Here's Gordon's latest missive:
It would take you less than an hour to drive from Columbine High School to the Century 16 movie theater in Aurora. Both venues are in the suburbs of Denver and subject to the laws created by the Colorado Legislature.Cleanslate.org has compiled a list of current Colorado lawmakers who have taken gun-lobby money; find out more on CleanSlateNow.org's "Money & Your Issue" page.
Few politicians have mentioned laws when talking about the shooting in Aurora. The following story will help explain this reluctance.
I was the Minority Leader in the Colorado House when the Columbine shooting occurred.
Most of the guns used at Columbine were bought at the Tanner Gun Show in Adams County. Robyn Anderson, a friend of the Columbine shooters, Harris and Klebold, went with them to the show, and helped them buy the guns. She testified in a House hearing that they purposefully bought guns at tables that were not federally licensed dealers, because they did not want to give their names and addresses for a background check.
Following Columbine, I sponsored the legislation to require background checks for any purchase at a gun show. We referred to it as "closing the gun show loophole."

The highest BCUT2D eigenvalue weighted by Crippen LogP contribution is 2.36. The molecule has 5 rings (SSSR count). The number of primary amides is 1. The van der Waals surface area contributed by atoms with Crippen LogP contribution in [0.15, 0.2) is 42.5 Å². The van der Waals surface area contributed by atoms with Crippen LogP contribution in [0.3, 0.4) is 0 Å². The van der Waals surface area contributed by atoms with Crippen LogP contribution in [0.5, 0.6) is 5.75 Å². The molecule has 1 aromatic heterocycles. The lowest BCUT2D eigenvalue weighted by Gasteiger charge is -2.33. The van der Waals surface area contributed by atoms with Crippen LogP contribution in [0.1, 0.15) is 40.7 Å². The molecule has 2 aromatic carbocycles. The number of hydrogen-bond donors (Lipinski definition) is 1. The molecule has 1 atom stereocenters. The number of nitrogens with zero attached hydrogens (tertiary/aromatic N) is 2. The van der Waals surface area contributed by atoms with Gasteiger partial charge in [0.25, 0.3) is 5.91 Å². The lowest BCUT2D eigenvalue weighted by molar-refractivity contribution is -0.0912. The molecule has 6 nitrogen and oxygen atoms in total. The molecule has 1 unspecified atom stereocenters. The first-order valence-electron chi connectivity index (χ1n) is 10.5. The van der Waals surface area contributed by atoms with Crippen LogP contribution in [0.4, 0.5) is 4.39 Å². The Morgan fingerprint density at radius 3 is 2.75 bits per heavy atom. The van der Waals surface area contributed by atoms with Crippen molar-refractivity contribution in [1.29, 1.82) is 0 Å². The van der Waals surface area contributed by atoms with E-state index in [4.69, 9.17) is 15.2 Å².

While I was carrying this bill, I went to a social event, and a woman came up to me and said, "Are you sponsoring the bill to do background checks at gun shows?"
I said, "Yes."
She said, "Is it going to pass?"
I already knew that the bill was going to die in House Appropriations Committee. I needed two Republican votes, and I only had one.
I told her, "No, it isn't going to pass."
She said, "Why, that is terrible -- after Columbine -- all those kids killed and the guns coming from that gun show." She was angry, and because I was the only one there, she was angry at me. "Why isn't that bill going to pass?" she demanded.
I said, "Do you know who your State Representative is?"
She said, "No."
I said, "That is why the bill is not going to pass."
Members of highly motivated special interest groups, whether motivated by ideology or profit, know who their elected representatives are. They interact with them frequently. They show up at legislative hearings, and they work on and contribute to campaigns.
Although the bill to close the gun show loophole did not pass at the legislature, it did pass by way of initiative. It got 70% of the vote. However, the vote of those lawmakers against the majority (a vote that would allow convicted felons, those with mental illness, and domestic abusers to buy guns) was not irrational. They were voting with the 30% who paid attention, participated, and contributed.
If the majority of the American people want to actually run this country, (and we should) we need step up our game. We need to pay attention, participate, and contribute.